Smart meters measure and transmit information about electricity consumption to the energy supplier in short intervals (each 15 or 30 minutes). Such data allows an accurate prediction of consumption so that the production can be managed in real-time. The replacement of old analog meters with smart ones is in progress in many developed countries. For instance, the European Union expects to replace 80% of electricity meters by 2020. In Spain, such deployment was almost complete by the end of 2018.
Unfortunately, such fine-grained data about household electricity consumption allows to infer sensitive information like the types of electrical devices being used, or even the exact times people leave or arrive at home.
Encryption of electricity readings prior to their transmission protects against external eavesdroppers but not against a malicious energy supplier which may process them for non-authorized purposes. Hence, privacy-preserving solutions for smart metering data transmission should assume that the energy supplier is an untrusted entity.
Solutions providing privacy in smart metering can be classified into the following main classes:
Perturbative methods: Meters mask a fine-grained electricity consumption value by adding some random noise to it prior to its transmission to the energy supplier. In this way, the energy supplier gets only an approximation to the real household consumption profiles. The type and magnitude of the added noise has to be accurately tuned to enforce privacy while preserving the accuracy of the transmitted data. The proposal Barbosa et al. (2016) provides differential privacy Dwork (2008) by LaPlacian noise addition. The proposal Bohli et al. (2010) is based on adding Gaussian noise.
Anonymous methods: Data are transmitted so that the link between electricity readings and the identity of customers is removed. The proposals Efthymiou and Kalogridis (2010); Finster and Baumgart (2013) propose the use of pseudonyms for sending high frequency metering data. In the aforementioned proposals each household has a unique pseudonym which is transmitted together with all its consumption values so that the electricity providers are able to get anonymous consumption patterns (linked to pseudonyms). In Jawurek et al. (2011)
it is proven that pseudonymized consumption traces can be re-identified if combined with external indicators. The authors show the high re-identification performance of two attack vectors calledanomaly detection and
behavior pattern matching. Both attacks are shown to be robust against basic countermeasures like resolution reduction or frequent re-pseudonymization.
A different approach is taken in Petrlic (2010); Stegelmann and Kesdogan (2012). In these proposals, the electricity consumptions received by the electricity supplier at a given period come without a pseudonym Petrlic (2010) or linked to a pseudonym shared among several meters Stegelmann and Kesdogan (2012). In this way, a given consumption value could come from any meter belonging to the originating community.
Aggregation-based methods: The meters are grouped into neighborhoods or communities with a substation which has direct communication with each meter. Each metering period, the meters and the substation engage in a protocol which results in the substation receiving the aggregated (added) readings of all the meters. Such proposals employ homomorphic cryptosystems for ensuring the substation gets no information but the addition of all meters readings in a metering period. This problem, when not focused on smart metering data, is referred to as privacy-preserving aggregation of time-series data Joye and Libert (2013); Rastogi and Nath (2010); Shi et al. (2011).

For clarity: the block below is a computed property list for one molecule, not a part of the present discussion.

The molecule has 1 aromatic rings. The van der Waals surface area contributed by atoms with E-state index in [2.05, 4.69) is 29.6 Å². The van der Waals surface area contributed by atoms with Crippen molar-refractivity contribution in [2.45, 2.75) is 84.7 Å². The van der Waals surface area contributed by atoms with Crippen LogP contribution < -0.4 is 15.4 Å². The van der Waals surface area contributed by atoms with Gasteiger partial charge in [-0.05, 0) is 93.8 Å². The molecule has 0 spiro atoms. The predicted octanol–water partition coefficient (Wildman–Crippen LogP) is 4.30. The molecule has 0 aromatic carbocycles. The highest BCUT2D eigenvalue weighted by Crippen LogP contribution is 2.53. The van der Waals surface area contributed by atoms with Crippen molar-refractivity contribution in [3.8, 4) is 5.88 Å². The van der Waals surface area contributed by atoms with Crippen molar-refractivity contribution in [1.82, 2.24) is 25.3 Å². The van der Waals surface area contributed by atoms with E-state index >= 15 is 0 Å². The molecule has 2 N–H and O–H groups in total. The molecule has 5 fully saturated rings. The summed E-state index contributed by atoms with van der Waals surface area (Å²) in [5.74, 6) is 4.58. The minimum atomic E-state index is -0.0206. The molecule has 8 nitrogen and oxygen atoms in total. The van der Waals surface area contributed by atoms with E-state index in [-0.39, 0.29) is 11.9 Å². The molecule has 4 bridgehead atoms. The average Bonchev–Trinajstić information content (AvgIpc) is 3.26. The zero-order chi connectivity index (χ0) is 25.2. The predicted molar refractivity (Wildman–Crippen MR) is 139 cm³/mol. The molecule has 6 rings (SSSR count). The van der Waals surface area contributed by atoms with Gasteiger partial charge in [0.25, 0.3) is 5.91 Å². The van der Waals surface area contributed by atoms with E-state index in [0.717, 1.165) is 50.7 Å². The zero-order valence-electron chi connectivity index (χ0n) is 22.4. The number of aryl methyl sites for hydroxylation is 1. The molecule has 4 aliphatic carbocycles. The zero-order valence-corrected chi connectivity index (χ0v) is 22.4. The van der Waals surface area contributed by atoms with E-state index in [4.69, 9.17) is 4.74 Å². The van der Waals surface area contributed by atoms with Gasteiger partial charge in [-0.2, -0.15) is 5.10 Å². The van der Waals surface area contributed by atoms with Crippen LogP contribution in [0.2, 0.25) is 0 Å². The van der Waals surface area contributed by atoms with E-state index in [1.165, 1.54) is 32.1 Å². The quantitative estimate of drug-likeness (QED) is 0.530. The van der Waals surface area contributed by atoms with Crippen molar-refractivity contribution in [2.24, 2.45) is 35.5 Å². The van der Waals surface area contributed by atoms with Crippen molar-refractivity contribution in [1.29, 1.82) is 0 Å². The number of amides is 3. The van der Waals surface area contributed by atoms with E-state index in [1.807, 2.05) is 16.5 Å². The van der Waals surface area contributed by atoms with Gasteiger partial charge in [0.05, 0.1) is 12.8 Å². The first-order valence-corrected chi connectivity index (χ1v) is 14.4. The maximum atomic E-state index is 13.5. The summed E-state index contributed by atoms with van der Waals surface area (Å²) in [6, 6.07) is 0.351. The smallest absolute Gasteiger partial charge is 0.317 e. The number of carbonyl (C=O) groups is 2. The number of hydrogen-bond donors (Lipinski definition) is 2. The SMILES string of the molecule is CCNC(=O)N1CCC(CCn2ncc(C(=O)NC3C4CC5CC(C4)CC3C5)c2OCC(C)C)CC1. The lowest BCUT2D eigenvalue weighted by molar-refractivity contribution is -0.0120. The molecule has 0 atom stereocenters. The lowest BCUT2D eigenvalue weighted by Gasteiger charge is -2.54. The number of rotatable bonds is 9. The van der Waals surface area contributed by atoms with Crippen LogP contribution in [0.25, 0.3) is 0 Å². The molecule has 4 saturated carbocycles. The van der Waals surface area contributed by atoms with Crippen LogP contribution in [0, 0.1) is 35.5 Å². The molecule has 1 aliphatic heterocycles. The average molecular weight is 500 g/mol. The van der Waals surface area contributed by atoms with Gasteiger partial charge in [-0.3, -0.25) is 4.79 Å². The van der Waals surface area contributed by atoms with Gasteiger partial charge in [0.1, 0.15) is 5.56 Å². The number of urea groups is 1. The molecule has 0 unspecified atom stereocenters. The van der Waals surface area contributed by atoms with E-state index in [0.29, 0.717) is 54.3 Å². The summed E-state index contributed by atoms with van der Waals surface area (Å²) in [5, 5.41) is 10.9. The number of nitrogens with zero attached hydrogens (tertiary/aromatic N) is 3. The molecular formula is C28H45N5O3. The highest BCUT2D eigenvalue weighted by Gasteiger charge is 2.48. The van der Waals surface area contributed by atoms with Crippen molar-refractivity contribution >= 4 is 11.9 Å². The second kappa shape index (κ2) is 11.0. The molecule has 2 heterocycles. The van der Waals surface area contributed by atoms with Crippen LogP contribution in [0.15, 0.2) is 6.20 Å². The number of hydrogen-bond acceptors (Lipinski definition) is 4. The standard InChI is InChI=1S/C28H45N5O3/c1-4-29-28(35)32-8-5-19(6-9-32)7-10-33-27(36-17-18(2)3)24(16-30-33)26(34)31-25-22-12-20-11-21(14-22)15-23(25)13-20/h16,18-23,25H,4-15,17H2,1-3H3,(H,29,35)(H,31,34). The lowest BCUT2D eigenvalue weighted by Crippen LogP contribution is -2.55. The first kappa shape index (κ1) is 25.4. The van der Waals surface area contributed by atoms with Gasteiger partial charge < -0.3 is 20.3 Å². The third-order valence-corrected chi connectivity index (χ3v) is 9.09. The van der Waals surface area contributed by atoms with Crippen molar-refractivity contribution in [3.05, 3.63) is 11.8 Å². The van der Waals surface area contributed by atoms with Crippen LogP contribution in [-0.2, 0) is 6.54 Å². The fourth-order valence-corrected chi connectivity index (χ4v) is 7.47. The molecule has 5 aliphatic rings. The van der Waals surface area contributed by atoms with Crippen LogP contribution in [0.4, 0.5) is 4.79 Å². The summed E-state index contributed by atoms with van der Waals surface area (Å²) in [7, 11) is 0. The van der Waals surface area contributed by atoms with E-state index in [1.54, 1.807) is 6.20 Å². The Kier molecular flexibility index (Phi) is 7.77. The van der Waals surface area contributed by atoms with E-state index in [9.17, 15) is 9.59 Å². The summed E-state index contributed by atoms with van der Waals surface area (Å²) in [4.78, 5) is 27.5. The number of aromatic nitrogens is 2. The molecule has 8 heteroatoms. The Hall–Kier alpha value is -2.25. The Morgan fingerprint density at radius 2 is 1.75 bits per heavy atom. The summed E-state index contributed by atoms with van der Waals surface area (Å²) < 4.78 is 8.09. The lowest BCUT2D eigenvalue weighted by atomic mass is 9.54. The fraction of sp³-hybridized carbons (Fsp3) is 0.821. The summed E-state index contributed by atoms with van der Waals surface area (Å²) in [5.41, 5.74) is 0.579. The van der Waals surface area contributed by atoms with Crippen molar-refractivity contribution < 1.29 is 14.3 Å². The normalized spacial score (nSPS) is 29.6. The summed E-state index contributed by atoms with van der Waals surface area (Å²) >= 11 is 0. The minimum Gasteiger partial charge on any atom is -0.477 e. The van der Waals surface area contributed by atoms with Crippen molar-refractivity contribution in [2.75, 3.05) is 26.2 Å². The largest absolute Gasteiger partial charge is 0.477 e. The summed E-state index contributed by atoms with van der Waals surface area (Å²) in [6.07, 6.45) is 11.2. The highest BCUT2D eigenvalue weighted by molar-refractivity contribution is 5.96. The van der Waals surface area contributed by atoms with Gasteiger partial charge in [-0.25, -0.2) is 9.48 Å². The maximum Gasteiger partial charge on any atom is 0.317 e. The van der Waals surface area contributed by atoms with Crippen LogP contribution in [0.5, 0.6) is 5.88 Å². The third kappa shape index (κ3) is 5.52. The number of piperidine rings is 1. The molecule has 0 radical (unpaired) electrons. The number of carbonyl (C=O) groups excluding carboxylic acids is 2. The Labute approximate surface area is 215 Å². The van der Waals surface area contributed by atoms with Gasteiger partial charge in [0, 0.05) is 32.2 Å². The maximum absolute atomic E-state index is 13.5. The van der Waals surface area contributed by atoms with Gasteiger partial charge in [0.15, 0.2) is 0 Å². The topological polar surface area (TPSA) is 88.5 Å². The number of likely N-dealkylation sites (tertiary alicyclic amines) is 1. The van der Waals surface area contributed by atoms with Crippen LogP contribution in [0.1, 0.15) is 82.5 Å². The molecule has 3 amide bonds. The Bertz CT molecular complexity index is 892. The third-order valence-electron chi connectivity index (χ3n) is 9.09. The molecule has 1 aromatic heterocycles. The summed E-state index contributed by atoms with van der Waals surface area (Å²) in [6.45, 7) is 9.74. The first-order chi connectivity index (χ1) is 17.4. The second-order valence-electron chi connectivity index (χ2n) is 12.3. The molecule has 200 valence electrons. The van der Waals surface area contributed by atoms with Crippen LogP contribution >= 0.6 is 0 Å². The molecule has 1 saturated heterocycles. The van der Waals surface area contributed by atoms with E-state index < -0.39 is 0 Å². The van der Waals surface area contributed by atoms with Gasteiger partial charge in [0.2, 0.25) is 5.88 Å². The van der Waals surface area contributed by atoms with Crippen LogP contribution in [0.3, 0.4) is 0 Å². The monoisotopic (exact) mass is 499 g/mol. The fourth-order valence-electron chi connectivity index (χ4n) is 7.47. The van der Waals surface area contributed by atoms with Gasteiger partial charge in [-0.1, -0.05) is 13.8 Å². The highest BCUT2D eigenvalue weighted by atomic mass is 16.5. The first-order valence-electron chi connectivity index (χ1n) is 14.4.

The authors in Garcia and Jacobs (2011) consider a neighborhood with smart meters, and a substation. Each meter stores a private key whose related public key is publicly known. Each meter takes its energy consumption at a given period and generates values , , satisfying . Then each meter encrypts each value , under the public key of and transmits the resulting ciphertext to the substation. The substation homomorphically aggregates all ciphertexts encrypted under the public key of each meter and sends the result to it. Each meter , decrypts the received ciphertext and adds to it. Finally, it sends the result to the substation. The substation gets the aggregated consumption as the addition of the results received from all the meters. The proposal has a high, , communication cost per execution.
The authors in Rastogi and Nath (2010) suggest a method which can be applied to aggregate smart meter readings. There exists a neighborhood public key whose private key is distributed among all the meters. Each meter in a neighborhood encrypts its consumption value using the Paillier cryptosystem under the neighborhood public key. The substation aggregates all the encrypted consumptions and then requests each meter to compute a partial decryption of the resulting ciphertext. From all the partial decryptions, the substation obtains the aggregated consumption. The proposal includes a method to prevent a malicious coalition including the substation and some corrupted meters from getting information about the consumption of honest meters other than their aggregated sum. The authors also include a way to add LaPlacian noise to the consumptions so as to get differential privacy. A drawback of this proposal comes from the use of a distributed Paillier cryptosystem whose setup is very complicated when a trusted dealer is not desirable Nishide and Sakurai (2011). The proposal Busom et al. (2016), enhanced in Garra et al. (2019), proposes a similar aggregation mechanism which makes use of the homomorphic property of ElGamal cryptosystem with a quite easier distributed private key setup.